Secondly, the immune system is highly affected by variations in stress level. This includes general psychological stress but also stress from exercise, starvation, too little sleep and also recovering from other illness or injury. Often people who are feeling run down from overworking and sleeping too little are more prone to infections. Over-training at the gym with insufficient recovery times predisposes you to getting ill. This is often potentiated by dieting, when people restrict their calorie intact and increase their exercise output at the same time they leave themselves open to infections which can easily derail an attempt at weight loss.




Another thing which often influences immunity is prior exposure. It was observed when explorers traveled to the new world in the fifteenth century that many natives contracted diseases which were relatively benign in the explorers and suffered much more serious symptoms. The same was true visa versa and conditions such as syphilis became prolific in the explorers’ home countries where no one had previously been exposure to these conditions.


The nature of my work puts me in a fortunate position. I am exposed to many many ill people every day but only for a very short amount of time. Consequently I probably come into contact with the majority of locally circulating viruses, but in small enough initial titres to prime my immune system, but for me not to suffer from the symptoms. I can honestly say I haven’t suffered from an upper respiratory tract infection since I started work as a full time GP about three years ago. The only times I’ve ever felt slightly under the weather is when I’ve gone from a few weeks of minimal exercise to a comparably intense exercise regime.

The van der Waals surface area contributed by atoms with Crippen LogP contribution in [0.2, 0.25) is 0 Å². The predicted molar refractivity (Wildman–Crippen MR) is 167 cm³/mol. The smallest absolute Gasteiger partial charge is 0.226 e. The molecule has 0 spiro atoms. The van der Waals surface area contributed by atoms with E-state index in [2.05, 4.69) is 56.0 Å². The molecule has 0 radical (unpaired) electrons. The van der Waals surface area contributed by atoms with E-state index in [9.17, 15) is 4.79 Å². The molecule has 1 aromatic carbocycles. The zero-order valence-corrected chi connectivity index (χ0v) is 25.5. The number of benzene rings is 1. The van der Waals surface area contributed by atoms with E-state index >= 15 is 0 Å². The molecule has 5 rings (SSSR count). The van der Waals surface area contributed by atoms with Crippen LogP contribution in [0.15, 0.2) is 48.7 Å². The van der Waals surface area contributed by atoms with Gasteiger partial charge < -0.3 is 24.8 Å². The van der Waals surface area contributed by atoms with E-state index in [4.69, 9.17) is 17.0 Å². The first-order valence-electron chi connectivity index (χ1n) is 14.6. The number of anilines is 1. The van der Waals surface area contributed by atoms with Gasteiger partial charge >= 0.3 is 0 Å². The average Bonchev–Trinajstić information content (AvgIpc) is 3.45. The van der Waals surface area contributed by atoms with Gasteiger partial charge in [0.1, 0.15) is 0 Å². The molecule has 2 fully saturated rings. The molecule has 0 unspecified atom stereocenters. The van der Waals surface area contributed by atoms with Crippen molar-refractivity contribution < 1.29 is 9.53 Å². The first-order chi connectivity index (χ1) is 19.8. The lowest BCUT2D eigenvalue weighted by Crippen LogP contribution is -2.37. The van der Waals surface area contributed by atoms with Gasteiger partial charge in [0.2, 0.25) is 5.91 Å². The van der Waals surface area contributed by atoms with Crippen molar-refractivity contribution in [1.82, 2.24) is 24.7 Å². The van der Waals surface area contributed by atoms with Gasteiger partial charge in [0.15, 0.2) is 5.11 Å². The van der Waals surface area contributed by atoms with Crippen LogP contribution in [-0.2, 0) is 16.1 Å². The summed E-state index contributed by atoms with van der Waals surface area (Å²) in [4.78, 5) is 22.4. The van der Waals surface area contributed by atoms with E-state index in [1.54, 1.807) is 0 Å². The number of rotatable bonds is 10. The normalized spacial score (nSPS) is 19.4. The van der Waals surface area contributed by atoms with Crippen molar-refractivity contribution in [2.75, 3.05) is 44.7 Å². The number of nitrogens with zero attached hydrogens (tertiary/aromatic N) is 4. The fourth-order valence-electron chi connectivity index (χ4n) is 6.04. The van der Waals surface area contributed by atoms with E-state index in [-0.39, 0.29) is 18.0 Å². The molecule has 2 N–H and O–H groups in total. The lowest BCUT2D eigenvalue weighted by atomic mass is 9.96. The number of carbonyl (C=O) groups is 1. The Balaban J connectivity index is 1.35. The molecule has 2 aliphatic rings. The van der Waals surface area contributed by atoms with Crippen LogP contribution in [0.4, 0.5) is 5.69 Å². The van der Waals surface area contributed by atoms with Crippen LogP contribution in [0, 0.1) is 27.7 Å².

I think that regular exposure to viruses, ultimately helps strengthen the immune system and reduces severity and duration of illness in the long run. Many people loath taking the tube to work or spending time in the doctor’s waiting room because of the perceived risk of contracting some horrible virus. But I think these exposures should be valued as an opportunity to stress your immune system and defend against a future infection.




Staying hydrated during a viral illness is especially important. When you are unwell and have a high temperature, you lose more fluid via respiration and via the skin. Extra fluids are required to replace these losses. Dehydration limits the effectiveness of the immune system and often makes you feel more unwell.

Supplements and treatments

Various supplements and nutrients are occasionally touted as helping to prevent and speed up recovery from cold symptoms.


Vitamin C


Vitamin C is often taken at the onset of cold symptoms to try and stop it in it’s tracks. However the evidence for using vitamin C in the this way is actually quite poor. It is much more effective if taken prophylactically to help prevent illness in the first place. This effect appears to be magnified in people who are physically active. Doses of between 1-2g daily are advised if you don’t get plenty in your diet.